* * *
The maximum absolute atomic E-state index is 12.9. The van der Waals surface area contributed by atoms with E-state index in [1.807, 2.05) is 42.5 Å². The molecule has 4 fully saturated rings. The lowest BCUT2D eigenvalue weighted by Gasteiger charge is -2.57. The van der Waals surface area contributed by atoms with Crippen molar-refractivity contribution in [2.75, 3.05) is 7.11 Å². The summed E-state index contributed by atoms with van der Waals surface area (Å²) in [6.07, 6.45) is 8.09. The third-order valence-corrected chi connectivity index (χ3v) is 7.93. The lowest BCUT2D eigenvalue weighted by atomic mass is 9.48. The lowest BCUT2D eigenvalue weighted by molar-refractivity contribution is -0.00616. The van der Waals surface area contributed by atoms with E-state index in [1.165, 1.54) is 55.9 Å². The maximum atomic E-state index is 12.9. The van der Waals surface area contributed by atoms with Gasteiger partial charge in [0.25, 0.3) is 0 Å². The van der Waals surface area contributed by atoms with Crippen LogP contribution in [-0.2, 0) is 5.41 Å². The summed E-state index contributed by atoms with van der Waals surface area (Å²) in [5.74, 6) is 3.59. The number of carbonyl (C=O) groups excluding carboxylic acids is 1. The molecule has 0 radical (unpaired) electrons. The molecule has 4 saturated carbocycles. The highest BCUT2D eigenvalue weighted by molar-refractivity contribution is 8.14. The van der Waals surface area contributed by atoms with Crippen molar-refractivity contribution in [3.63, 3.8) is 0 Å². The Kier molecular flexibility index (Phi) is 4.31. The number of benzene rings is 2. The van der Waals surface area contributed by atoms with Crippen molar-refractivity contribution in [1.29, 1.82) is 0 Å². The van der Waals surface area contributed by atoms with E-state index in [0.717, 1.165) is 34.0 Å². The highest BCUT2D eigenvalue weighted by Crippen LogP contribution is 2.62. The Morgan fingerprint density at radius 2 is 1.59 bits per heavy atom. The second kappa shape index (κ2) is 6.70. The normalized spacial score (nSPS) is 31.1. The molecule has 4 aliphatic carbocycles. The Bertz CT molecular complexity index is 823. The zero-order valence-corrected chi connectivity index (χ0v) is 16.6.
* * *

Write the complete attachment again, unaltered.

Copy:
The maximum absolute atomic E-state index is 12.9. The van der Waals surface area contributed by atoms with E-state index in [1.807, 2.05) is 42.5 Å². The molecule has 4 fully saturated rings. The lowest BCUT2D eigenvalue weighted by Gasteiger charge is -2.57. The van der Waals surface area contributed by atoms with Crippen molar-refractivity contribution in [2.75, 3.05) is 7.11 Å². The summed E-state index contributed by atoms with van der Waals surface area (Å²) in [6.07, 6.45) is 8.09. The third-order valence-corrected chi connectivity index (χ3v) is 7.93. The lowest BCUT2D eigenvalue weighted by atomic mass is 9.48. The lowest BCUT2D eigenvalue weighted by molar-refractivity contribution is -0.00616. The van der Waals surface area contributed by atoms with E-state index in [1.165, 1.54) is 55.9 Å². The maximum atomic E-state index is 12.9. The van der Waals surface area contributed by atoms with Gasteiger partial charge in [0.25, 0.3) is 0 Å². The van der Waals surface area contributed by atoms with Crippen LogP contribution in [-0.2, 0) is 5.41 Å². The summed E-state index contributed by atoms with van der Waals surface area (Å²) in [5.74, 6) is 3.59. The number of carbonyl (C=O) groups excluding carboxylic acids is 1. The molecule has 0 radical (unpaired) electrons. The molecule has 4 saturated carbocycles. The highest BCUT2D eigenvalue weighted by molar-refractivity contribution is 8.14. The van der Waals surface area contributed by atoms with Crippen molar-refractivity contribution in [3.63, 3.8) is 0 Å². The Kier molecular flexibility index (Phi) is 4.31. The number of benzene rings is 2. The van der Waals surface area contributed by atoms with Crippen molar-refractivity contribution in [1.29, 1.82) is 0 Å². The van der Waals surface area contributed by atoms with E-state index in [0.717, 1.165) is 34.0 Å². The highest BCUT2D eigenvalue weighted by Crippen LogP contribution is 2.62. The Morgan fingerprint density at radius 2 is 1.59 bits per heavy atom. The second kappa shape index (κ2) is 6.70. The normalized spacial score (nSPS) is 31.1. The molecule has 4 aliphatic carbocycles. The Bertz CT molecular complexity index is 823. The zero-order valence-corrected chi connectivity index (χ0v) is 16.6.